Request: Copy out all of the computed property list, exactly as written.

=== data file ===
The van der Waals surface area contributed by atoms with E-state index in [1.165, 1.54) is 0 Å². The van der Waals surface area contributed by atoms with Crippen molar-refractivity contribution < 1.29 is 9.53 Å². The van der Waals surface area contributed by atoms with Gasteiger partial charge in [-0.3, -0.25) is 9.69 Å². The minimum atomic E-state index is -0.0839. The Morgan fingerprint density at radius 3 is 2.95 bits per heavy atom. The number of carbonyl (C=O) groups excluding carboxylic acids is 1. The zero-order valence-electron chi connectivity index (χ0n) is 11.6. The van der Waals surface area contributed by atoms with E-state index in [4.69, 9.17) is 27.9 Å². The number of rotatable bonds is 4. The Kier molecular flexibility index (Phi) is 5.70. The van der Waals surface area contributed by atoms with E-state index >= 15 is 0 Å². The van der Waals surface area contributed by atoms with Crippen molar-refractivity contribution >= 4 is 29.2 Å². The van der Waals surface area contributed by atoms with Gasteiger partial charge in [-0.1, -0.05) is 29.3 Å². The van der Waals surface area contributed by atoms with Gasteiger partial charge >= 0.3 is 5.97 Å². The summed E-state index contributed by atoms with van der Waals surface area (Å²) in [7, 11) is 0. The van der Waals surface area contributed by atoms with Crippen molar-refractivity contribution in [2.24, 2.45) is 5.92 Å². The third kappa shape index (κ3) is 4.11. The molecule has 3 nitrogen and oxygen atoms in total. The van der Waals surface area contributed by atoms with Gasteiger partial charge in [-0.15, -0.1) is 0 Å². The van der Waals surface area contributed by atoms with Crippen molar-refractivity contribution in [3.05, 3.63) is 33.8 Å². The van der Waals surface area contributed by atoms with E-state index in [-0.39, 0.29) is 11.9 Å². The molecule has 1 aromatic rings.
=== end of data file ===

The van der Waals surface area contributed by atoms with E-state index in [1.165, 1.54) is 0 Å². The van der Waals surface area contributed by atoms with Crippen molar-refractivity contribution < 1.29 is 9.53 Å². The van der Waals surface area contributed by atoms with Gasteiger partial charge in [-0.3, -0.25) is 9.69 Å². The minimum atomic E-state index is -0.0839. The Morgan fingerprint density at radius 3 is 2.95 bits per heavy atom. The number of carbonyl (C=O) groups excluding carboxylic acids is 1. The zero-order valence-electron chi connectivity index (χ0n) is 11.6. The van der Waals surface area contributed by atoms with E-state index in [4.69, 9.17) is 27.9 Å². The number of rotatable bonds is 4. The Kier molecular flexibility index (Phi) is 5.70. The van der Waals surface area contributed by atoms with E-state index >= 15 is 0 Å². The van der Waals surface area contributed by atoms with Crippen molar-refractivity contribution >= 4 is 29.2 Å². The van der Waals surface area contributed by atoms with Gasteiger partial charge in [-0.1, -0.05) is 29.3 Å². The van der Waals surface area contributed by atoms with Gasteiger partial charge >= 0.3 is 5.97 Å². The summed E-state index contributed by atoms with van der Waals surface area (Å²) in [7, 11) is 0. The van der Waals surface area contributed by atoms with Crippen molar-refractivity contribution in [2.24, 2.45) is 5.92 Å². The third kappa shape index (κ3) is 4.11. The molecule has 3 nitrogen and oxygen atoms in total. The van der Waals surface area contributed by atoms with Gasteiger partial charge in [-0.15, -0.1) is 0 Å². The van der Waals surface area contributed by atoms with Crippen molar-refractivity contribution in [3.05, 3.63) is 33.8 Å². The van der Waals surface area contributed by atoms with E-state index in [-0.39, 0.29) is 11.9 Å². The molecule has 1 aromatic rings.